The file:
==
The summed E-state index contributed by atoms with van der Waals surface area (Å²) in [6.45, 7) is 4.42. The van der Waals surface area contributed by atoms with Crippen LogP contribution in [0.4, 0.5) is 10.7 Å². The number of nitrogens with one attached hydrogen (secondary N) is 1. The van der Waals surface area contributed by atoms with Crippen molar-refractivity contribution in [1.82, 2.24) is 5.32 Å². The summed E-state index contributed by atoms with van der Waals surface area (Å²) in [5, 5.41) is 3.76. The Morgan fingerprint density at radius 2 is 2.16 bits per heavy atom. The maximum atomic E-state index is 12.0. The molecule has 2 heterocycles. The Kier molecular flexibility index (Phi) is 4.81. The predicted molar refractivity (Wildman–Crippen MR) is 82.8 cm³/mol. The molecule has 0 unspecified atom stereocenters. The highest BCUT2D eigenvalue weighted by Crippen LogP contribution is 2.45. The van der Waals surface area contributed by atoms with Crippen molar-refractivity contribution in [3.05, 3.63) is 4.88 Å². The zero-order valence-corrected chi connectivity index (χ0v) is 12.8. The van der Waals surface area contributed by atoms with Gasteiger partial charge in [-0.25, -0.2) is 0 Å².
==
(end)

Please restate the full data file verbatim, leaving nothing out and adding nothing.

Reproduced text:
The summed E-state index contributed by atoms with van der Waals surface area (Å²) in [6.45, 7) is 4.42. The van der Waals surface area contributed by atoms with Crippen LogP contribution in [0.4, 0.5) is 10.7 Å². The number of nitrogens with one attached hydrogen (secondary N) is 1. The van der Waals surface area contributed by atoms with Crippen molar-refractivity contribution in [1.82, 2.24) is 5.32 Å². The summed E-state index contributed by atoms with van der Waals surface area (Å²) in [5, 5.41) is 3.76. The Morgan fingerprint density at radius 2 is 2.16 bits per heavy atom. The maximum atomic E-state index is 12.0. The molecule has 2 heterocycles. The Kier molecular flexibility index (Phi) is 4.81. The predicted molar refractivity (Wildman–Crippen MR) is 82.8 cm³/mol. The molecule has 0 unspecified atom stereocenters. The highest BCUT2D eigenvalue weighted by Crippen LogP contribution is 2.45. The van der Waals surface area contributed by atoms with Crippen molar-refractivity contribution in [3.05, 3.63) is 4.88 Å². The zero-order valence-corrected chi connectivity index (χ0v) is 12.8. The van der Waals surface area contributed by atoms with Gasteiger partial charge in [-0.25, -0.2) is 0 Å².